Press Release: June 16, 2016
A tentative contract agreement has been reached between the Professional Staff Congress, the union representing CUNY faculty and professional staff, and the City University of New York. The deal was announced by PSC President Barbara Bowen and CUNY Chancellor James Milliken.
The proposed contract provides 10.41% in compounded salary increases over a period of slightly more than seven years, from October 20, 2010 through November 30, 2017. CUNY faculty and professional staff, who have worked for more than six years without a raise, will receive retroactive payments and a signing bonus.
Equally important, the contract enacts significant structural changes that will fortify working and learning conditions at CUNY.
In a provision that will be crucial for the quality of education, the University has agreed to work toward structuring more time for faculty to devote to individual students. The tentative agreement also provides CUNY’s first-ever system of multi-year appointments for adjunct faculty, allowing thousands of instructors who are paid by the course to offer greater academic continuity to their students. Also as a result of the agreement, CUNY’s professional staff will gain opportunities for advances in pay and title; new provisions recognize the centrality of the work staff do in CUNY’s array of programs and student services.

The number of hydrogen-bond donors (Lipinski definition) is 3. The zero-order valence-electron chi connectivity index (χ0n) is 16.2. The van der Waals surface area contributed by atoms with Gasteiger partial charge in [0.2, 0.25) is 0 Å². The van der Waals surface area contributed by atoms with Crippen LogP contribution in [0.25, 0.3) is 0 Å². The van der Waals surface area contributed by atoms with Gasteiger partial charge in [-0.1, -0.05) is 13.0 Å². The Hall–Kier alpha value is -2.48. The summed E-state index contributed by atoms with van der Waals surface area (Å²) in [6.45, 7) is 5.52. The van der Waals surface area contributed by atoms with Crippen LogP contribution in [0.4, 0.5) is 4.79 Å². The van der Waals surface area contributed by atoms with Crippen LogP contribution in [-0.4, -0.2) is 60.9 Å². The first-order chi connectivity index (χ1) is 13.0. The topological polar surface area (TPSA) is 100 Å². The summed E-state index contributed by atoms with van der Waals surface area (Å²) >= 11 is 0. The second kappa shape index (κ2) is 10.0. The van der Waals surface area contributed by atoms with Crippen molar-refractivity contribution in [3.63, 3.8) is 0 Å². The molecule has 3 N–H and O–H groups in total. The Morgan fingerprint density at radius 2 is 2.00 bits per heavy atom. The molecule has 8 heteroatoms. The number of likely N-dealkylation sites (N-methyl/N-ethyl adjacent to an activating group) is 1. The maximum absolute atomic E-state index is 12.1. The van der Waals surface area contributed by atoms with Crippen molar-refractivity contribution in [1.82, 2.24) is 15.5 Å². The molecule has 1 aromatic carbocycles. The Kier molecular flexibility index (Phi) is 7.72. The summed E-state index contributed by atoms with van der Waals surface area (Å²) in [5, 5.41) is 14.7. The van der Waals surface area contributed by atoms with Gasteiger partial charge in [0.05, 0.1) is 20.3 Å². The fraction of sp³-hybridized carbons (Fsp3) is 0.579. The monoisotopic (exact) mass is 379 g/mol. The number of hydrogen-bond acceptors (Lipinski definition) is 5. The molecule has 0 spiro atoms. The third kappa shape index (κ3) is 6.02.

The tentative contract, which now must be ratified by PSC members and approved by the CUNY Board of Trustees, covers CUNY’s academic workforce of 25,000, including full-time and adjunct professors and lecturers, Higher Education Officers, College Laboratory Technicians, and other invaluable staff.
“I am inspired by the PSC membership,” said Barbara Bowen, PSC president. “We were able to negotiate a strong, imaginative contract in a period of enforced austerity for public workers because our members mobilized. The fight for our contract was a fight for investment in quality education at CUNY. On behalf of the union bargaining team, I commend our negotiating partners at CUNY, and I thank the many lawmakers in Albany and New York City—as well as the students and community groups—who offered essential support.”